Off limits to tourists until 1994, the Nubra Valley is an incredible place about five hours drive from Leh. It’s close to the border with China so a Protected area permit is required to visit. The valley is reached by a spectacular road from Leh which I’ve covered separately, but here are a few typical views from the drive.
My base to explore the valley was full on glamping provided at Desert Himalayan Camp. The tents put those at Sarchu to shame, definitely a luxury way to spend a couple of nights under canvas.
Facing the camp is the Karakoram Range, across which sun and cloud created incredible patterns throughout the day.
Behind the camp is the Ladakh Range, with the huge Maitreya Buddha, Diskit Monastery, and a snow capped mountain catching the eye.
The best spot though was by a pond at the end of the campsite for wonderful reflections of the Karakoram Range.
The first afternoon went for a walk around Diskit. This is the main village in the valley, home to several thousand people and government services. Most of the village are new developments, but there is a small old part remaining, with narrow paths between thorn fence protected proprieties.
There are many mani walls around the village, a community effort marked by engraved slates on top, which have a similar function to stupas.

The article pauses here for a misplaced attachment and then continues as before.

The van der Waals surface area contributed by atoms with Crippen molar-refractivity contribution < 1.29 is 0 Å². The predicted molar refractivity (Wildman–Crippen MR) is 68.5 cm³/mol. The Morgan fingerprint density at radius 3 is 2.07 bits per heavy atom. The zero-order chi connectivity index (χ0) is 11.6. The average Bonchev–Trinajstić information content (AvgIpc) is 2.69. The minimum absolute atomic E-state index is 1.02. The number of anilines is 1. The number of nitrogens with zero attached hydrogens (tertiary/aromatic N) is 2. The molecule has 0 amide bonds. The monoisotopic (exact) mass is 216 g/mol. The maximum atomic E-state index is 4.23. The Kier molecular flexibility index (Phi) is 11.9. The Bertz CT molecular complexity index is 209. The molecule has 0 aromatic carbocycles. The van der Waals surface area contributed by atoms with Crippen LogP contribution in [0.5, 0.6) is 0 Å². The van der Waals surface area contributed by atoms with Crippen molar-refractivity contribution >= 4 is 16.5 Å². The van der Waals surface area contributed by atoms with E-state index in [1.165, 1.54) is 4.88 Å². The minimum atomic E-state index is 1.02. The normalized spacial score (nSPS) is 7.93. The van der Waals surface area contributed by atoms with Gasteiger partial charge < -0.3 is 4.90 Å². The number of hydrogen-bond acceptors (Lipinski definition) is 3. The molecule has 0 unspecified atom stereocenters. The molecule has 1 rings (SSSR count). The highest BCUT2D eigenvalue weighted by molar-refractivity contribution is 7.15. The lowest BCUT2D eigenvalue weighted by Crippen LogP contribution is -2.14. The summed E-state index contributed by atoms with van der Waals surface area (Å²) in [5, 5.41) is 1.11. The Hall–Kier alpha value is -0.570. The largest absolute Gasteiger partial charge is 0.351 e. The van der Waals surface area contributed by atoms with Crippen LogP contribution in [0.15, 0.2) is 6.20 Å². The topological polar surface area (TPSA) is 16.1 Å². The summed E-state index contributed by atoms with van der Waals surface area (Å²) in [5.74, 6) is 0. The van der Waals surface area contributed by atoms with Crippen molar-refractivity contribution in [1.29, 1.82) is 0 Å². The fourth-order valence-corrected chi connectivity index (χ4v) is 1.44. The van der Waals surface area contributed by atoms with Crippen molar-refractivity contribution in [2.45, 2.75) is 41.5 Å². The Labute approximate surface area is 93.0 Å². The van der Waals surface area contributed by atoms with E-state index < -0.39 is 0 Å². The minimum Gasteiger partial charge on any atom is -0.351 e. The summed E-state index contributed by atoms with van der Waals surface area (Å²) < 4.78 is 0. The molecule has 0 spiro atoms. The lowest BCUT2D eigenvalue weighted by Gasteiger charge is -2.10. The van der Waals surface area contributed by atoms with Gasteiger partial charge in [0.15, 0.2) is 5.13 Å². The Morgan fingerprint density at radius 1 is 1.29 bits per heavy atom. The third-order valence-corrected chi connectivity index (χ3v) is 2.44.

The ends of mani walls are marked by chorten, the Tibetan name for stupas, with several raised so people can worship by walking underneath them.
Back at camp the setting sun was adding even more colour to the Karakoram Range.
The next morning we headed up the hillside to see up close the sights by the Ladakh Range, starting with the 32m high Maitreya Buddha statue, a landmark of Nubra Valley.
Above the Buddha is the dramatically positioned Diskit Monastery, built in the 14th century. A student of the monastery later established the even larger Thikse Monastery near Leh.
Rather than take the cars back to camp most of us walked down the hill, which offered plenty of things of interest and new views of the monastery and Buddha.
New Diskit was pretty hideous, a treeless, grey mixture of ruins and new shops and restaurants, with lots of dust and dogs around.
Possibly the world’s highest altitude sand dunes at Hundur were more interesting if difficult to bring to without much sunshine.
The best photo I took crossing them them was looking toward the sunshine on the mountains, creating a silhouette of a guy lighting a cigarette.
Of course once I crossed them the sun came out, followed swiftly by a strong wind, creating a bit of a sandstorm, not quite what I expected 3,000m above sea level more than a 1,000km from the sea.
The light became great for photography though.
The dunes are home to a number of camels which are a popular tourist attraction, with long queues in peak season to ride them.
A rather stagent pool of water provided some wonderful reflections.
A Ladakhi cultural show was much like many others I’ve seen around the world, though the singing was somewhat higher pitched, and the shoes fancier.
A final morning visit to the camp pond treated me to mirror quality reflections, a good place to end with.